Jeremiah Fellowship Participants

Bay Area 2016

Suzanne Amor

Tikkun olam was first introduced to Suzanne Amor from their involvement in Jewish community, in their home town, San Diego, CA. Suzanne has continued to be passionate about and dedicated to social and economic justice work ever since. They received their Bachelor of Science in Community & Regional Development with a minor in psychology from UC Davis. For three years, Suzanne worked as a community organizer for UC Davis Women's Resources and Research Center. Suzanne also worked as a peer counselor at a sexual assault and domestic violence center in Woodland, CA. Currently, Suzanne is a Behavior Therapist teaching self-care and social skills to children who have Autism. Suzanne has always enjoyed doing direct service work, but is excited to also be working on policy issues with Bend the Arc.

Jess Bendit

Jess originally hails from New York City, and has been an enthusiastic Bay Area resident for almost four years. She works at a homeless services agency in SF called Project Homeless Connect, helping the organization raise funds and awareness. In college, Jess concentrated in Africana Studies and coordinated a volunteer arts facilitation program at the nearby prison; these experiences helped awaken her interest in social justice. Jess is proud of her Jewish identity and community. In her spare time, she can be found hiking or eating, or sometimes both together. Jess has a profound relationship with Aaron Sorkin's The West Wing.

Daniela Bernstein

Daniela is a mixed race, Latin@ and white, Jewish queer, born and raised in Los Angeles. After  graduating from Stanford University where she studied Middle Eastern history, she made the Bay Area home. Daniela currently works for a San Francisco-based non-profit that litigates, passes legislation, and implements policy in service of protecting individuals’ civil liberties and rights. She is especially excited to engage in work around racial, economic, and social justice within a Jewish sphere, and to grow alongside, challenge, and be challenged by her Jeremiah classmates. In her free time, Daniela enjoys baking, lifting heavy things, writing, reading, playing in the occasional rugby game, holding babies and puppies, and spending quality time with loved ones.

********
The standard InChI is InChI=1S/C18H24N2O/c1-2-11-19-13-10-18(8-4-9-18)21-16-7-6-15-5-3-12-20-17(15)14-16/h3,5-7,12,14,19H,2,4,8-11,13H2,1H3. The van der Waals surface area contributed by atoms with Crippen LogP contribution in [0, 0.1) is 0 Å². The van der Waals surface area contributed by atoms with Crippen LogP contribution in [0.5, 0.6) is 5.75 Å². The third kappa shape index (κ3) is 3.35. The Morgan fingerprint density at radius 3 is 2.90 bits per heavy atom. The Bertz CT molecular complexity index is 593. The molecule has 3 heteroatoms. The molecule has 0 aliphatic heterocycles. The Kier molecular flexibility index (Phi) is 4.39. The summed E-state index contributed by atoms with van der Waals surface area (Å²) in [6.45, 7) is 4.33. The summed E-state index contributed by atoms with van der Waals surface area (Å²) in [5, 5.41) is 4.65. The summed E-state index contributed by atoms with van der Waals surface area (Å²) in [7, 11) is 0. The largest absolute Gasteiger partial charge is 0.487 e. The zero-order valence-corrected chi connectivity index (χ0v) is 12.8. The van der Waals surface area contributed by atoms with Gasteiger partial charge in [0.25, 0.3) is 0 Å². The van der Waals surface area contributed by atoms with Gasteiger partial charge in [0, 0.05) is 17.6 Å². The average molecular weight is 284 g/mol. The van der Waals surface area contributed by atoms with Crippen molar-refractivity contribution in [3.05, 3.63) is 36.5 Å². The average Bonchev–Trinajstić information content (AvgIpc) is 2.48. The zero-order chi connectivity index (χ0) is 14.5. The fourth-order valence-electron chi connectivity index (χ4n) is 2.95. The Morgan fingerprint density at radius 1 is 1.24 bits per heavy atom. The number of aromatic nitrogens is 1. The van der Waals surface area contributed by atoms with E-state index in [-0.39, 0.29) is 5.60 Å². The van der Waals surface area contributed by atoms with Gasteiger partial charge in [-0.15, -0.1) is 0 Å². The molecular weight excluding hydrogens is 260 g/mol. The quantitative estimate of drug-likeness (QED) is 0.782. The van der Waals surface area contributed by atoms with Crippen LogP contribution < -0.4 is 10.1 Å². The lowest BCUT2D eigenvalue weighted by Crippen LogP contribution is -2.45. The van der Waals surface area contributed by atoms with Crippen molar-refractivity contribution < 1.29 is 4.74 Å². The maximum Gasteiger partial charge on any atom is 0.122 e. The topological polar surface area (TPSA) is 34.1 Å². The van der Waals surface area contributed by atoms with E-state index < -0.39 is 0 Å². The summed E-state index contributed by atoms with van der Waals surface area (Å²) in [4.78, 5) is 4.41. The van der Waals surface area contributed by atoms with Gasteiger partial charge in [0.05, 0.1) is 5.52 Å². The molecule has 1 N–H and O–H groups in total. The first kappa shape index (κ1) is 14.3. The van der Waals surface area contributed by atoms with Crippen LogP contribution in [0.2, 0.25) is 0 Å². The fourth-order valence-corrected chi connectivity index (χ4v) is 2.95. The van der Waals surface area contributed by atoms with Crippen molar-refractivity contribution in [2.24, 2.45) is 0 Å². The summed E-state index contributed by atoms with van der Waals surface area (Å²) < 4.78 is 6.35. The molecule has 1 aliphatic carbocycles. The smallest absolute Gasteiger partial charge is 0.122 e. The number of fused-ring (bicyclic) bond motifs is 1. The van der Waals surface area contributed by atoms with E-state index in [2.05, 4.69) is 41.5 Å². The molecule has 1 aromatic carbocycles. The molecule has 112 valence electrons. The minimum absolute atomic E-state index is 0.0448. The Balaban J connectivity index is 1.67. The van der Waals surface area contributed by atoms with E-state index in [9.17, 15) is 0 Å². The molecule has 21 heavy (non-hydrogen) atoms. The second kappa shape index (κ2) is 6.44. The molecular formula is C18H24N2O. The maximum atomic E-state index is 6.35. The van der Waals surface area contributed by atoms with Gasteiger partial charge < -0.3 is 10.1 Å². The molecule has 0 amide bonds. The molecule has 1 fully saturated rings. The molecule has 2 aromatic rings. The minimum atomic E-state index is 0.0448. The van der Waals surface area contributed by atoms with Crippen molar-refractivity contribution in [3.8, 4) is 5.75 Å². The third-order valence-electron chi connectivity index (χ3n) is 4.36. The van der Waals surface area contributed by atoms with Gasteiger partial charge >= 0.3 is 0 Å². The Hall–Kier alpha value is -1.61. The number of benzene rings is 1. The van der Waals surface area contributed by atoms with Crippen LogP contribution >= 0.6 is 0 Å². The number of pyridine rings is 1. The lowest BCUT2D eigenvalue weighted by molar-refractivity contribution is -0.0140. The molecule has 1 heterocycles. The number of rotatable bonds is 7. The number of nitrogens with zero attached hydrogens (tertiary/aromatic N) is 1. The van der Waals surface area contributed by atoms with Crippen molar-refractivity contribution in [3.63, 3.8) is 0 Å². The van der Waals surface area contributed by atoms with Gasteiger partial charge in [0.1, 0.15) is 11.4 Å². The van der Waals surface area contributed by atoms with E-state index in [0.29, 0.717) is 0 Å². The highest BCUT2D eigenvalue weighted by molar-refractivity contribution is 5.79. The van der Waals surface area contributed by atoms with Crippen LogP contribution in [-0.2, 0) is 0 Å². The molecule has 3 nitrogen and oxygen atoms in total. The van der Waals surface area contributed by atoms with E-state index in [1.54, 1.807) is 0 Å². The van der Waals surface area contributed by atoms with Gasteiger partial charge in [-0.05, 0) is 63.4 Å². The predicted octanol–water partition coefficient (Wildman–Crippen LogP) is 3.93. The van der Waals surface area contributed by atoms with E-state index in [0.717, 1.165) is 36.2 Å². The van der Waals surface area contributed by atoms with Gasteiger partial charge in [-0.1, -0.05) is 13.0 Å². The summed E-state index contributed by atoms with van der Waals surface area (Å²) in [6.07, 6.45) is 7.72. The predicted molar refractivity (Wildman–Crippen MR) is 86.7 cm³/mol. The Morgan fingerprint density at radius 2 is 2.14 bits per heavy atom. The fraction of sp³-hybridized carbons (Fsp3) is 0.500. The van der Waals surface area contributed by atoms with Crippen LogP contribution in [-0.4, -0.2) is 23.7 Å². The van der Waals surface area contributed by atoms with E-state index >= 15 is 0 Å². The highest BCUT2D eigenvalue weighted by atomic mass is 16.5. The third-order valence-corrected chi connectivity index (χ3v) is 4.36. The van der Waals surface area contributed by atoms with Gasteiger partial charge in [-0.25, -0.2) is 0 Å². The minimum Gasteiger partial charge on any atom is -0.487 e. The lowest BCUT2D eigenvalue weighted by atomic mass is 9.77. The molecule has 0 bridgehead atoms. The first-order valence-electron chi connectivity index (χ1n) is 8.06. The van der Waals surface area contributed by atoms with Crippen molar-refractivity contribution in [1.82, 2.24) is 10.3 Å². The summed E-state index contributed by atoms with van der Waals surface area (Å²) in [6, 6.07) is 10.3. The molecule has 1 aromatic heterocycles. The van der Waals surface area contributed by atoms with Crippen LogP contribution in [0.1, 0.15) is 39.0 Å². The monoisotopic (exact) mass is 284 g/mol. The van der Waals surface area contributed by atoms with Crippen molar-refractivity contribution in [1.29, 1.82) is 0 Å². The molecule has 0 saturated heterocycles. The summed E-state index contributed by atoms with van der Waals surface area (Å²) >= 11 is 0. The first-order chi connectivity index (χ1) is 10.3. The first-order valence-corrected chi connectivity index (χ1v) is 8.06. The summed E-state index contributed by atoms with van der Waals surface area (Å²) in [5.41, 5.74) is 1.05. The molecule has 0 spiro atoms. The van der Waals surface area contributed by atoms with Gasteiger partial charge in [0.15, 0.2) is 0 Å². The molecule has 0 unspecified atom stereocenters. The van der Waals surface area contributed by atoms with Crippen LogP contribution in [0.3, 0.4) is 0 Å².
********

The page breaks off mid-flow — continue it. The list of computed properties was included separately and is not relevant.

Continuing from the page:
Ben Brint

Ben co-founded the University of California, Berkeley chapter of a national collegiate social enterprise, Challah for Hunger. He built it into the largest of forty national chapters, focused on fighting hunger locally and globally thru sustainable donations and advocacy work. Through this process, he developed an interest in community development, entrepreneurship and management. Ben continued to pursue these interests after graduating from UC Berkeley with an B.A. in History and Public Policy by enrolling in the Coro Fellowship in Public Affairs for enterprising public servants and future leaders. This 10-month graduate level program in Los Angeles provided insights into community issues like income inequality and marginalization, while working toward solutions thru the non-profit, public, and private sectors. Upon returning to the the Bay Area, Ben managed an Oakland city council race before transitioning to a political advertising role at MightyHive, a small advertising technology company in San Francisco. Ben lives in Oakland, seeking opportunities to contribute to the greater East Bay Jewish community through service work, while leaving plenty of time for soccer, hiking, and hip hop.

Hadar Cohen

Hadar is a thinker, organizer, poet, and community lover. She is currently pursuing a Masters in Jewish Education through Hebrew University, working at the Jewish Studio Project as a Program Fellow, working on various engineering projects, and taking a Heidegger class at UC Berkeley. Hadar graduated from Cooper Union with an electrical engineering degree, studied Torah at Mechon Hadar, Drisha, and Midreshet Lindenbaum, and participated in the Urban Adamah fellowship. Her interests include talmud, mysticism, feminism, existentialism, liberation! Hadar loves music, dance, and all other forms that carry movement.

Benjamin Cohn